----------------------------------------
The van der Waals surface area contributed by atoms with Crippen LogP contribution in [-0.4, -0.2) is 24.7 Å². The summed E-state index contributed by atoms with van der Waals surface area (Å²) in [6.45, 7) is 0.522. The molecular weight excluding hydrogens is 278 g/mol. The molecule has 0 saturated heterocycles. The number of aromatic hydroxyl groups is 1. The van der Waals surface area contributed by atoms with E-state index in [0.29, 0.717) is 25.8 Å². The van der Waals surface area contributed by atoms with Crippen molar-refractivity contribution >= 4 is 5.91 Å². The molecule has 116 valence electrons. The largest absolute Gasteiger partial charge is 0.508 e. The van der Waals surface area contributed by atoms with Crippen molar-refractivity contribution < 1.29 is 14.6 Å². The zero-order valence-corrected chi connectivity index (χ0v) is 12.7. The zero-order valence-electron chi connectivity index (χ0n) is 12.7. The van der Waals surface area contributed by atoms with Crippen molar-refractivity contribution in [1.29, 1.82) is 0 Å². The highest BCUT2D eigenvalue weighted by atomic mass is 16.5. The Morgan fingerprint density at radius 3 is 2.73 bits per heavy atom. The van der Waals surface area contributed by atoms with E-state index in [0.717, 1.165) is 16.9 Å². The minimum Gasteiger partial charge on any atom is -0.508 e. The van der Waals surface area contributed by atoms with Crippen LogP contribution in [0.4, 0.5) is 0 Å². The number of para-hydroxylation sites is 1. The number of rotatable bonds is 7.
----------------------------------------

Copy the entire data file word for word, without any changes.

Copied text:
The van der Waals surface area contributed by atoms with Crippen LogP contribution in [-0.4, -0.2) is 24.7 Å². The summed E-state index contributed by atoms with van der Waals surface area (Å²) in [6.45, 7) is 0.522. The molecular weight excluding hydrogens is 278 g/mol. The molecule has 0 saturated heterocycles. The number of aromatic hydroxyl groups is 1. The van der Waals surface area contributed by atoms with E-state index in [0.29, 0.717) is 25.8 Å². The van der Waals surface area contributed by atoms with Crippen molar-refractivity contribution >= 4 is 5.91 Å². The molecule has 116 valence electrons. The largest absolute Gasteiger partial charge is 0.508 e. The van der Waals surface area contributed by atoms with Crippen molar-refractivity contribution < 1.29 is 14.6 Å². The zero-order valence-corrected chi connectivity index (χ0v) is 12.7. The zero-order valence-electron chi connectivity index (χ0n) is 12.7. The van der Waals surface area contributed by atoms with Crippen molar-refractivity contribution in [1.29, 1.82) is 0 Å². The highest BCUT2D eigenvalue weighted by atomic mass is 16.5. The Morgan fingerprint density at radius 3 is 2.73 bits per heavy atom. The van der Waals surface area contributed by atoms with E-state index in [0.717, 1.165) is 16.9 Å². The minimum Gasteiger partial charge on any atom is -0.508 e. The van der Waals surface area contributed by atoms with Crippen LogP contribution in [0.4, 0.5) is 0 Å². The number of para-hydroxylation sites is 1. The number of rotatable bonds is 7.